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Audience Review

Release Date

12 Oct 2012
Critics Reviews Audience Reviews

Aiyyaa Review

'Aiyyaa!... ishhh!... aga bai!' She's finally back to take us for a 'WAKDA' ride. Yeh, we're talking about our funny, quirky Marathi mulgi Meenakshi Deshpande aka Rani Mukherjee and her latest madcap comedy movie Aiyyaa. After ruling the roost for decades now, Rani goes 'hatke' this time with bulbs flashing all around her in Aiyyaa.


Meenakshi (Rani Mukherji) plays a melodramatic young lady in Aiyyaa, who is a complete movie buff and often slips into the land of her dreams. Her parents gets her engaged to Madhav (Subodh Bhave), but that doesn't stop Meenakshi from swooning over tall, dark, handsome men. Her dream comes true and finally she bumps into Surya (Prithviraj Sukumaran), a good looking painter. Love happens instantly and Meenakshi falls head over heels for the tall, dark, handsome Surya. Then comes a tough time for Meenakshi. Her dreams comes crashing down. She gets sandwiched between two men, one with whom she's gonna get married, the other, whom she's attracted to.

What's So Good About The Film?

Aiyyaa is humorous and interesting. It's a treat to all the Rani Mukherjee fans out there as it promises out and out 'Entertainment, 'Entertainment' and 'Entertainment'. The best thing about Aiyyaa is that it balances well on both the aspects of comedy and sensitivity. Kudos to director Sachin Kundalkar and his ability to stumble upon humour in the most ordinary situations.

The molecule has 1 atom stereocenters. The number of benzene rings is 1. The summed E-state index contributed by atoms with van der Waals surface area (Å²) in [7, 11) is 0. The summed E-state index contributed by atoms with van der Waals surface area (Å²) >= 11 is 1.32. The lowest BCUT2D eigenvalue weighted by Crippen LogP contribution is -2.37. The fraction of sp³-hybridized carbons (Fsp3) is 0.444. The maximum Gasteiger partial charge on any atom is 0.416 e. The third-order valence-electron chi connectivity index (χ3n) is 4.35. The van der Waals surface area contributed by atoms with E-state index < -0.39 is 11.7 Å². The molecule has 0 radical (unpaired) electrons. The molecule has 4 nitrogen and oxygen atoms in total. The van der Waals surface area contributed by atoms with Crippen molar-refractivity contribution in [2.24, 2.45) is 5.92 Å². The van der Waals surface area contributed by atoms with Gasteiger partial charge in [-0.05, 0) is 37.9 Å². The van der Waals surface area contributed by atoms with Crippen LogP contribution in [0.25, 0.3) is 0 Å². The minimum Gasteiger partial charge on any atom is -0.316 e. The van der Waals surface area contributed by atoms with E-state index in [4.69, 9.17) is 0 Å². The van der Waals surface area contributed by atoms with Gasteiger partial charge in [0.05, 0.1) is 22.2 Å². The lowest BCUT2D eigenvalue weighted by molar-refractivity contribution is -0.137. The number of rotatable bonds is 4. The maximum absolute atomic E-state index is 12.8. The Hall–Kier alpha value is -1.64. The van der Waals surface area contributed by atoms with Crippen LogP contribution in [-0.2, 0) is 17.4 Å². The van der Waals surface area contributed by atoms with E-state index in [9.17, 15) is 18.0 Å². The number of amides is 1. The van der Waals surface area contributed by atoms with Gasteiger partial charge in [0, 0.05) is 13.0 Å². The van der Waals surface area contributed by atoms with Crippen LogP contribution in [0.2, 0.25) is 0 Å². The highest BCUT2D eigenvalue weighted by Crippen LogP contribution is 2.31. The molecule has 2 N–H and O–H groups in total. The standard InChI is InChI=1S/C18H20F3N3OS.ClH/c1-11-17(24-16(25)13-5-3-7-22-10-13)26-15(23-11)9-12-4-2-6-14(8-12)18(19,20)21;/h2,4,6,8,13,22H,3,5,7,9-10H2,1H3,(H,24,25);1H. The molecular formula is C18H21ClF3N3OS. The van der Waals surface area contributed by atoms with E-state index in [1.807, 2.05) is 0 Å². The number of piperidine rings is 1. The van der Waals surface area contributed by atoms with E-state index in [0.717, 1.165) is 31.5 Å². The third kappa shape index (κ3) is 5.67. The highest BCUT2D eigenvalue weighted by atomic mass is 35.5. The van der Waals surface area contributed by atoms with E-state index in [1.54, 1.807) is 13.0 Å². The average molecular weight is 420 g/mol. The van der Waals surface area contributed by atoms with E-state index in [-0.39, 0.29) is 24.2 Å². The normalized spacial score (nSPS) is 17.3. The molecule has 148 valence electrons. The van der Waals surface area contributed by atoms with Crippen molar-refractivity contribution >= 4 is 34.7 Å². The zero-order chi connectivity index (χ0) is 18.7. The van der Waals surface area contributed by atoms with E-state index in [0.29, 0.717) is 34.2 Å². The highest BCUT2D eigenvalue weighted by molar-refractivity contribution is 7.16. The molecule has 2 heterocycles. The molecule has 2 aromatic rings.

Rani Mukherjee shines in her wakda role of a Marathi girl. She does a fantastic job in Aiyyaa with her loud gags and oodles of hamming. Malayalam actor Prithviraj Sukumaran is convincing as a Tamil hunk. The best part is that he doesn't hesitate even a bit with his Hindi dialogues. He looks dashing and confident throughout the movie.

Hatke Music:

Aiyyaa treats us with some bizarre yet entertaining tracks. One of those "Dreamum wakeupum" has a retro feel with mashed up lyrics to give it a southern touch. Then comes, "Aga bai", in which Rani flaunts her sensuous belly dancing skills. All thanks to music director Amit Trivedi, for some brilliantly loud and flamboyant music infused with typical Marathi folk music with South Indian touch.

Watch or Not?

Go an watch out Rani Mukherjee mouthing some of the cheesiest dialogues in Aiyyaa. On the whole, the film is funny, wacky and entertaining and one of the best slapstick comedies of the recent times.

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